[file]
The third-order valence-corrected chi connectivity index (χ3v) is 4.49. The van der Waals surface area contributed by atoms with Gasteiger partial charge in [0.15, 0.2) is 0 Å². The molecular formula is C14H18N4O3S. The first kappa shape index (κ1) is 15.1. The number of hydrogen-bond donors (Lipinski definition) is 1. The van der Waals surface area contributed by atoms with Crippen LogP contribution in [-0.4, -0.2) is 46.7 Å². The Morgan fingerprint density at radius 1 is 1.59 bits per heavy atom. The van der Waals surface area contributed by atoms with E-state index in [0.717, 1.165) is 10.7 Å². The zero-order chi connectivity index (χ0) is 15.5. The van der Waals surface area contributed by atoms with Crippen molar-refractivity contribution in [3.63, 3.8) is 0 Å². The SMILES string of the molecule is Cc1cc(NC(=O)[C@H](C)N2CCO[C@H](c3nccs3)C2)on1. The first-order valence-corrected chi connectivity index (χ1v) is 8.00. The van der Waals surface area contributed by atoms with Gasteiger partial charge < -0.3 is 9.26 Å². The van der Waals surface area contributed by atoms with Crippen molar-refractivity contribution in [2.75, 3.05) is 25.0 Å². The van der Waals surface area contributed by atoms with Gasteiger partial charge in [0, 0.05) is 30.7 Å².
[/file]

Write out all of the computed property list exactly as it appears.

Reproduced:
The third-order valence-corrected chi connectivity index (χ3v) is 4.49. The van der Waals surface area contributed by atoms with Gasteiger partial charge in [0.15, 0.2) is 0 Å². The molecular formula is C14H18N4O3S. The first kappa shape index (κ1) is 15.1. The number of hydrogen-bond donors (Lipinski definition) is 1. The van der Waals surface area contributed by atoms with Crippen LogP contribution in [-0.4, -0.2) is 46.7 Å². The Morgan fingerprint density at radius 1 is 1.59 bits per heavy atom. The van der Waals surface area contributed by atoms with E-state index in [0.717, 1.165) is 10.7 Å². The zero-order chi connectivity index (χ0) is 15.5. The van der Waals surface area contributed by atoms with Crippen molar-refractivity contribution in [3.63, 3.8) is 0 Å². The SMILES string of the molecule is Cc1cc(NC(=O)[C@H](C)N2CCO[C@H](c3nccs3)C2)on1. The first-order valence-corrected chi connectivity index (χ1v) is 8.00. The van der Waals surface area contributed by atoms with Gasteiger partial charge < -0.3 is 9.26 Å². The van der Waals surface area contributed by atoms with Crippen molar-refractivity contribution in [2.75, 3.05) is 25.0 Å². The van der Waals surface area contributed by atoms with Gasteiger partial charge in [0, 0.05) is 30.7 Å².